My first thought upon walking into the conference that morning in 2014 was, “I’ve wasted my time.” The rest of the attendees—25 to 30 years older than me—were preparing to retire… or had already retired and were looking to occupy their newly-acquired free time with more travel and swanky perks. I was about to turn 30, had recently started a new career, and was looking for a way to make the most out of my very limited vacation days.
I didn’t have the luxury of leisurely figuring out how to get my name in print. Could I go from novice to accomplished part-time travel writer without spending precious time spinning my wheels?
Artist Auguste Rodin once said, “Nothing is a waste of time if you use the experience wisely.” Remembering this, I knew I needed to make the most of the knowledge I would acquire and the time given me.
I walked away that weekend with a mountain of information and an unquenchable desire to make my travel-writing dream happen—even as a part-timer.
I fully prepared myself to spend a significant amount of time writing for free just to get my name out there. So imagine my shock when, with only two bylines under my belt, I was invited to become a contributing writer for an immensely popular regional publication where I’d be paid for each and every story.
Almost overnight, I found myself covering a multitude of travel-related topics for both digital and print articles, communicating with CVBs/DMOs/individual business owners, and developing marketable blogging skills.
While it seemed like a fluke at the time, looking back I realize my ascent to successful travel writing came down to consistency and efficient time management.
While, at the start, most of these articles only brought in somewhere between $20 to $75, the comps I received to write the articles valued in the thousands. I spent a weekend in Austin sampling signature cocktails in downtown rooftop bars, attending a concert at Austin City Limits live with exclusive sound check access, and enjoying a private guided tour to the best of Austin with Austin Detours.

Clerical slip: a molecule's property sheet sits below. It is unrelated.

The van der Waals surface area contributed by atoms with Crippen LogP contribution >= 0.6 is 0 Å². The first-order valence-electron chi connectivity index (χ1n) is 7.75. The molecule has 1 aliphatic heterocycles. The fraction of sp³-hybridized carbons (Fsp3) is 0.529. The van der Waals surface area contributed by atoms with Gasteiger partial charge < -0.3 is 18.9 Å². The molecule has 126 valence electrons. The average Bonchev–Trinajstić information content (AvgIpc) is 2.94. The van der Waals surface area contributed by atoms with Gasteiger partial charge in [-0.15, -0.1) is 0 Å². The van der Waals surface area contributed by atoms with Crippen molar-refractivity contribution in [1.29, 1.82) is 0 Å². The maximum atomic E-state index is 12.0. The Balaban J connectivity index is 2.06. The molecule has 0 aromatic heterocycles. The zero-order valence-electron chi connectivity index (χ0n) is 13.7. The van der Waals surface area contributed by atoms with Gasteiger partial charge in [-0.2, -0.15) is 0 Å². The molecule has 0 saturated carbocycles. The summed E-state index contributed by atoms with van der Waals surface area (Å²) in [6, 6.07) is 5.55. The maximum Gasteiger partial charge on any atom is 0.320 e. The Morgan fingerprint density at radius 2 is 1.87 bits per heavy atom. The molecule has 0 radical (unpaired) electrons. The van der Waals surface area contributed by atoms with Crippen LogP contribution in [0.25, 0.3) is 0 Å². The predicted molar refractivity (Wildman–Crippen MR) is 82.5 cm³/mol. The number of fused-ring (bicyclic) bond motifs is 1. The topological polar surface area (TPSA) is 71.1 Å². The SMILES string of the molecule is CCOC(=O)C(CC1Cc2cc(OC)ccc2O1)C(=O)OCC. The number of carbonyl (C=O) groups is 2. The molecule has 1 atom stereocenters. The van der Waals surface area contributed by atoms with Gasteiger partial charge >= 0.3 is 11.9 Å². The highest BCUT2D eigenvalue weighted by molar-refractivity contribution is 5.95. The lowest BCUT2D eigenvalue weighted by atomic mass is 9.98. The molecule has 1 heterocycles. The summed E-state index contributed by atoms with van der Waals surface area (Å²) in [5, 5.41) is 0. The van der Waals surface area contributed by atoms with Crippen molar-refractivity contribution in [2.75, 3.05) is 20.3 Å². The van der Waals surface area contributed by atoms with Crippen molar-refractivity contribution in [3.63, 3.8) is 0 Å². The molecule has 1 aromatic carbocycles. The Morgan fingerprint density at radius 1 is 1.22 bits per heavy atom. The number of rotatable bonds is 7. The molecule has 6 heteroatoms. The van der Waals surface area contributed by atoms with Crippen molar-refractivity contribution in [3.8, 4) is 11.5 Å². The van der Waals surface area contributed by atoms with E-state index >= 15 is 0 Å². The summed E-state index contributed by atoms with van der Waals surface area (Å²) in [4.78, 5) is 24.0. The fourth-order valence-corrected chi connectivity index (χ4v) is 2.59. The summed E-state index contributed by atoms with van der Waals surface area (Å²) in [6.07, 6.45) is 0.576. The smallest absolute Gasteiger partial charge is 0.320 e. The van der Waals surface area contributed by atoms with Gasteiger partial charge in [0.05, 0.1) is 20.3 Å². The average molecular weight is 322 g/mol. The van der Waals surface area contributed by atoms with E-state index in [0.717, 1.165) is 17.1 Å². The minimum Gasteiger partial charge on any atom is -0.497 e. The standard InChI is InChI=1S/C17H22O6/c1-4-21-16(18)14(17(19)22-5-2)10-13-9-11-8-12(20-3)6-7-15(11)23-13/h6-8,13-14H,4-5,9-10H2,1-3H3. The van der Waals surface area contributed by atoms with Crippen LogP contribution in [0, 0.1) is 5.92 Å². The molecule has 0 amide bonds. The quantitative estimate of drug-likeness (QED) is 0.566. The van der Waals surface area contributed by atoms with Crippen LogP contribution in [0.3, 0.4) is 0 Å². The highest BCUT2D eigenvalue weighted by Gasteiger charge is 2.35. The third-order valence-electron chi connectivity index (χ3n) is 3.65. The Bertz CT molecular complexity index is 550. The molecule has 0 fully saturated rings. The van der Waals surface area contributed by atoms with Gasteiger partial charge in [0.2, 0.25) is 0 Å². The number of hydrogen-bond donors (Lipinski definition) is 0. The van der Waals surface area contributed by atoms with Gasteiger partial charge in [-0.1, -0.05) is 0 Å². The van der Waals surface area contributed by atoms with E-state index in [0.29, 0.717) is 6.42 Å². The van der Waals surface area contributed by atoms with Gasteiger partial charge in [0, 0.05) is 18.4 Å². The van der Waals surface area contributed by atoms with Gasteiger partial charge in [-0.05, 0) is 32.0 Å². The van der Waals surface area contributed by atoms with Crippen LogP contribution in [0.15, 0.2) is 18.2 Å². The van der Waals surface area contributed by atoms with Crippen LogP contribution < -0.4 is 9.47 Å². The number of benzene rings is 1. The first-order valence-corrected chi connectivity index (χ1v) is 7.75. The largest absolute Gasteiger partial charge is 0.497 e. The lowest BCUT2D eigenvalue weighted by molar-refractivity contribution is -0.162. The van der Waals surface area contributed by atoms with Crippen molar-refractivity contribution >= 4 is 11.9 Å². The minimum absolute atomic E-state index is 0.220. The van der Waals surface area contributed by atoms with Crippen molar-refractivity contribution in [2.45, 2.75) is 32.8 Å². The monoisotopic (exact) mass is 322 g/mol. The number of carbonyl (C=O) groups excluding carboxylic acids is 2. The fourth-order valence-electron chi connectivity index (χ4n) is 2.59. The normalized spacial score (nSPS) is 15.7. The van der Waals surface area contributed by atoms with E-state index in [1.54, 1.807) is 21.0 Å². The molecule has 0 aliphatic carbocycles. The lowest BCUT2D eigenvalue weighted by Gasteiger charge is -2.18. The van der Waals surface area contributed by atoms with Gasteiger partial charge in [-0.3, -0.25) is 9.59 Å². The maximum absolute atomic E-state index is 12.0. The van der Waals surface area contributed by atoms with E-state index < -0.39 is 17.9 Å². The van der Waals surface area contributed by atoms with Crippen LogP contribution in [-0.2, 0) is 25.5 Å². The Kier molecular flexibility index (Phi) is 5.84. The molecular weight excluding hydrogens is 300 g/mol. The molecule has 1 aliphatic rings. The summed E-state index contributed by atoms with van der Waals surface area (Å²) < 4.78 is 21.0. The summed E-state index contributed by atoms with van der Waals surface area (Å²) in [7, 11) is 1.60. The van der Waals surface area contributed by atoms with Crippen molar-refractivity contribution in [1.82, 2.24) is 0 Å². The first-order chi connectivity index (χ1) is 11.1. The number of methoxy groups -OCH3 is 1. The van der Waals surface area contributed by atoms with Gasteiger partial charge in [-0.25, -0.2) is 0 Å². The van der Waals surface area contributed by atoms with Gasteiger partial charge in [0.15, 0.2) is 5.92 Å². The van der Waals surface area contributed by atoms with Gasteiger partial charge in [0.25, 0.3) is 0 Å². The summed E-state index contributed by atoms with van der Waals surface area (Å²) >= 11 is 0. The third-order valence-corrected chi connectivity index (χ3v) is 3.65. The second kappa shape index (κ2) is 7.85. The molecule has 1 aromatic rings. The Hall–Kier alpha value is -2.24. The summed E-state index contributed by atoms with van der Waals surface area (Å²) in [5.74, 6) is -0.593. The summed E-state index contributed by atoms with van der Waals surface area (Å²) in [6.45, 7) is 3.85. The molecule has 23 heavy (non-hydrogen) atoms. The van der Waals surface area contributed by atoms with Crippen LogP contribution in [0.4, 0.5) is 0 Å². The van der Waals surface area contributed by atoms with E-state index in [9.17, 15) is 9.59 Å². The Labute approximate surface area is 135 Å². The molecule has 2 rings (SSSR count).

Chevrolet delivered a brand-new Duramax to my door for my personal use on a Hill Country BBQ road trip—complete with unfettered access to some of the best pit masters in the world. I’ve also been hosted by countless wineries, luxury vacation rentals with stellar views, boutique hotels with sensational histories, and gorgeous B&Bs owned and operated by gourmet chefs.
These assignments helped me to build my portfolio, hone my niches, and secure my reputation, leading to an invitation to write for my local CVB.
Now, much of my writing covers regional and cultural events, nature and adventure, food and wine, and photography. And I’m getting $100 apiece for my monthly 300- to 500-word articles that unlock all those perks. It’s the perfect complement to my existing career.
By writing locally, I don’t need to spend countless hours researching because I already know my topic and local area well. I’ve also established relationships with local businesses. This makes lining up visits, getting quotes for articles, and exchanging story ideas quick and seamless.
I’m now getting paid more to write less. What I initially feared would be a waste of my time turned into an immensely fulfilling side hustle. By wisely applying your time and energy, you can streamline your travel-writing success, even in your spare time.
[Editor’s Note: Learn more about how you can fund your travels and make an extra income with photography, travel writing, blogging, and more in our free online newsletter The Right Way to Travel. Sign up here today and we’ll send you a new report, Five Fun Ways To Get Paid To Travel: A Quick-Start Guide, completely FREE.]